Exclaves Request Exemption From in-transit Requirements

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Exclaves Request Exemption From in-transit Requirements

Located on opposite sides of the continent, Point Roberts, in Washington state, and Campobello Island, New Brunswick, are each home to around a thousand people. But they have something in common aside from their small populations: neither is connected by land to the rest of its country. Campobello residents can take a bridge to Maine, and Point Roberts has a land border with British Columbia.

Unsurprisingly, members of these communities find customs regulations more troublesome than most people, and they’re now seeking help from the new Canadian Minister of Finance, Joe Oliver. A joint letter to Oliver from the Point Roberts Registered Voters’ Association and the Rural Community of Campobello asks that residents of the two exclaves be allowed to transport personal goods across the border without complying with normal in-transit requirements.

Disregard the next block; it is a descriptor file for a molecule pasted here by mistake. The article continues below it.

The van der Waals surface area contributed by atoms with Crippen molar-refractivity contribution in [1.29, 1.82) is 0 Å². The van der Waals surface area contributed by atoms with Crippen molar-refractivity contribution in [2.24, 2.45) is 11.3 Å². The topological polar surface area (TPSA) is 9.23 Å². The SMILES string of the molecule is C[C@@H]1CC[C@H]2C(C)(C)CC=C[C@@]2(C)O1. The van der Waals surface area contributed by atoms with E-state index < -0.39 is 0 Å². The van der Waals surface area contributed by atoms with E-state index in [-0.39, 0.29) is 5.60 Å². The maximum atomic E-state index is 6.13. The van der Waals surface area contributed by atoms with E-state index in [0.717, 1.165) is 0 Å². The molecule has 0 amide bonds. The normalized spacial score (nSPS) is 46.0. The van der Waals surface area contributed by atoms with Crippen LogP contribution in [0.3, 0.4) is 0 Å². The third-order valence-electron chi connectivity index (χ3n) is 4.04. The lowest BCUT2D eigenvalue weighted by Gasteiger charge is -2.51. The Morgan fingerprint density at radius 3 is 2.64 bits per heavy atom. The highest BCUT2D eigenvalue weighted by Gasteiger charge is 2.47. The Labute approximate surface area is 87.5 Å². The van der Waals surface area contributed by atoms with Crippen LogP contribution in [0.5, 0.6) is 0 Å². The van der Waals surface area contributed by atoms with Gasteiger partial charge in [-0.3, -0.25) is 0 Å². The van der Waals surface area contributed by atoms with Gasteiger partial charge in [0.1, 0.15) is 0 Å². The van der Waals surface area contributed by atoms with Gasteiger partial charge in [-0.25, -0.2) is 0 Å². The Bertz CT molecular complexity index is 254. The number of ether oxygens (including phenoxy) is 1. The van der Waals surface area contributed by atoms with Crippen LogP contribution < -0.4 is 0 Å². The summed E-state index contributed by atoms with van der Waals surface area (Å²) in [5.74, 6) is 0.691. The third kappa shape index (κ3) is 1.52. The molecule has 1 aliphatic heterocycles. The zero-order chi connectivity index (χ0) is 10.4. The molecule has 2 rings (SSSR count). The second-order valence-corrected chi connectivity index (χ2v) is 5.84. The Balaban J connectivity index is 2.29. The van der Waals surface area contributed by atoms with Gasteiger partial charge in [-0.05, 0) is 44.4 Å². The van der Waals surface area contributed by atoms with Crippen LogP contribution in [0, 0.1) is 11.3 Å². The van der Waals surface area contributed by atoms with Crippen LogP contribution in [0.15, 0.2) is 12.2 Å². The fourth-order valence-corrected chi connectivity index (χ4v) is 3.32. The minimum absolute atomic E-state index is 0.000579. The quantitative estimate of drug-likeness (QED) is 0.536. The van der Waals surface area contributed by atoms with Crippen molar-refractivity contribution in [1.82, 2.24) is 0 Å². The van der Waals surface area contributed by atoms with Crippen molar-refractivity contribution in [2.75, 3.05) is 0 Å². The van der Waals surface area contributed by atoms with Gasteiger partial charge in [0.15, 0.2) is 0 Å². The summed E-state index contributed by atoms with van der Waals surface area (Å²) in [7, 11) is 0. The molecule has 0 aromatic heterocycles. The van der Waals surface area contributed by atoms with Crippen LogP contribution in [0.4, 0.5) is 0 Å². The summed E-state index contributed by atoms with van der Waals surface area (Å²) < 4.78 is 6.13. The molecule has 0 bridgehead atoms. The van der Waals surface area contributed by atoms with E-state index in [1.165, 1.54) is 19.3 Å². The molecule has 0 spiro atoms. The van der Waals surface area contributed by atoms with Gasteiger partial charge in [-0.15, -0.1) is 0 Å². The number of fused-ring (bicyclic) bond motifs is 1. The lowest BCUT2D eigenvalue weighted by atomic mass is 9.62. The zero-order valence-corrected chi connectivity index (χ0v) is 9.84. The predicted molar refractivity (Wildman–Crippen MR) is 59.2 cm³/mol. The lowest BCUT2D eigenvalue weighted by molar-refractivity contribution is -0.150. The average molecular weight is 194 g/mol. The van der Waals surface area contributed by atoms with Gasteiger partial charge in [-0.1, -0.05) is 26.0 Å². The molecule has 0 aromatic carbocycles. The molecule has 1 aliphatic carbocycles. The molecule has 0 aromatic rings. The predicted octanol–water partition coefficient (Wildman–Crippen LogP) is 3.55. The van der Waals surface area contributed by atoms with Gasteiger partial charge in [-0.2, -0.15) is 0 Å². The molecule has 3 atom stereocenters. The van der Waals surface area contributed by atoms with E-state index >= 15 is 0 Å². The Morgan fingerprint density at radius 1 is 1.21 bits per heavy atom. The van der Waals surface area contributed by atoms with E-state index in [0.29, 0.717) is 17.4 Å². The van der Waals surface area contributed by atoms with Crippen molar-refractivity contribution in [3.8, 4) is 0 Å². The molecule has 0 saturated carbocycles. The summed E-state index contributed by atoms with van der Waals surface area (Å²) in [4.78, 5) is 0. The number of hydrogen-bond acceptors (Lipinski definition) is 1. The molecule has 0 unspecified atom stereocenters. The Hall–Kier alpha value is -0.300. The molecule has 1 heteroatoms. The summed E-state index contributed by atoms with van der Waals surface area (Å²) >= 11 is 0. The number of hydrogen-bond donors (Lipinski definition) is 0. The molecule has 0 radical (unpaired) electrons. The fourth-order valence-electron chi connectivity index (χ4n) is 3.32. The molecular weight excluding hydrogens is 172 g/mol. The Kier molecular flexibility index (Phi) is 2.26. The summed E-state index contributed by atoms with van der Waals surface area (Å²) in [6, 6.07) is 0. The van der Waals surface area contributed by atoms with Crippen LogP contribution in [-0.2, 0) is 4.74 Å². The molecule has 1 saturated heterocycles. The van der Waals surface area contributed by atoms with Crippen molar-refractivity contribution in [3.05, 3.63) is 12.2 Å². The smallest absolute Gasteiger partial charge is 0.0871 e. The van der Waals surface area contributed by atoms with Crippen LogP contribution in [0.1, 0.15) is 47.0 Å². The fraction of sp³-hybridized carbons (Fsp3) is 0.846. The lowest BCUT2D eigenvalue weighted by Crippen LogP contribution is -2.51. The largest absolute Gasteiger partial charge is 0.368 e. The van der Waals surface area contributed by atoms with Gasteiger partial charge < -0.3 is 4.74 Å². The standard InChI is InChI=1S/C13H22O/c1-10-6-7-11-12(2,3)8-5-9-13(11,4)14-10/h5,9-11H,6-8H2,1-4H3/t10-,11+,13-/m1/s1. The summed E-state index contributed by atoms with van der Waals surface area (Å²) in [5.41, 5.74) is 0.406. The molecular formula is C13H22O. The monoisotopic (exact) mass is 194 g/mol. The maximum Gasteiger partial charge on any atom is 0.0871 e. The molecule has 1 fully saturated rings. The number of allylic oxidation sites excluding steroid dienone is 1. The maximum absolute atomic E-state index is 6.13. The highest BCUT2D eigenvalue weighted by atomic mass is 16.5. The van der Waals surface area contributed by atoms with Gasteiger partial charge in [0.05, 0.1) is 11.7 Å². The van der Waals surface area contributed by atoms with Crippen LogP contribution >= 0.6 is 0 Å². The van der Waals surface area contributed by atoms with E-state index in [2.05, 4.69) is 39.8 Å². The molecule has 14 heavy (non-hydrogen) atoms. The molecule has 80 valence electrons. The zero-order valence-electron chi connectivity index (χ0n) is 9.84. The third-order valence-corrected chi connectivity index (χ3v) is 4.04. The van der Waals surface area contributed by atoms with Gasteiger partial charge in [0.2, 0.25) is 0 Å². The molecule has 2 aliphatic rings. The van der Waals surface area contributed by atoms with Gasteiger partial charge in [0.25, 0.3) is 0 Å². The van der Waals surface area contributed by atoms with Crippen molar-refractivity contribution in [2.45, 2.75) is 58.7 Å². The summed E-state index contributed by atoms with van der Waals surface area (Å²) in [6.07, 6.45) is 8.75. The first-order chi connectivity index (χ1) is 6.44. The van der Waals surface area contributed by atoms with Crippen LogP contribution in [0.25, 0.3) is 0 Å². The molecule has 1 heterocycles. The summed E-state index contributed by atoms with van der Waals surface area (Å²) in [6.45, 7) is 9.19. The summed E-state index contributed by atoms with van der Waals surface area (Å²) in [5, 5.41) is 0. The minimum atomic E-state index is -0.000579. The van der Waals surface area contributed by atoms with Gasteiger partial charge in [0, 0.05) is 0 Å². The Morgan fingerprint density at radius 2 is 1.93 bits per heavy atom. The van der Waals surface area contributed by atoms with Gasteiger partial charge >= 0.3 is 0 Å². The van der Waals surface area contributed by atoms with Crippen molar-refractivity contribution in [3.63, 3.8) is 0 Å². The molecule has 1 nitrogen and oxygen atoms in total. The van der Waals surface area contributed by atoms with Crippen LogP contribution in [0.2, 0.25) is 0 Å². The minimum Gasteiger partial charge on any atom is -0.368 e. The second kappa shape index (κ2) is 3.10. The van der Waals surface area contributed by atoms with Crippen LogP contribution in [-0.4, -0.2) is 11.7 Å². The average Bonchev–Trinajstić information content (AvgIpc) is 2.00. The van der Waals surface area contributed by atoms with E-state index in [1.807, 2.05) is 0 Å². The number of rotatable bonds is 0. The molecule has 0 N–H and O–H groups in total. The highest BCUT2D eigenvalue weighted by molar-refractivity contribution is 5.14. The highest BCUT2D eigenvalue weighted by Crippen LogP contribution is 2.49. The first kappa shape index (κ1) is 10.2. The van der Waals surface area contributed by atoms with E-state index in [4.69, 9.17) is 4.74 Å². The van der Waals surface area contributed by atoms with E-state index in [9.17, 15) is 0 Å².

Those requirements, which include that goods be sealed and invoices presented in triplicate, aren’t generally being enforced against local residents at present. They were in the past, however, and some Borders Services Officers are known to be stricter than others. Thus, the groups would like to see the exemption made official, and also want it clarified that no import or export occurs when residents’ goods cross the border.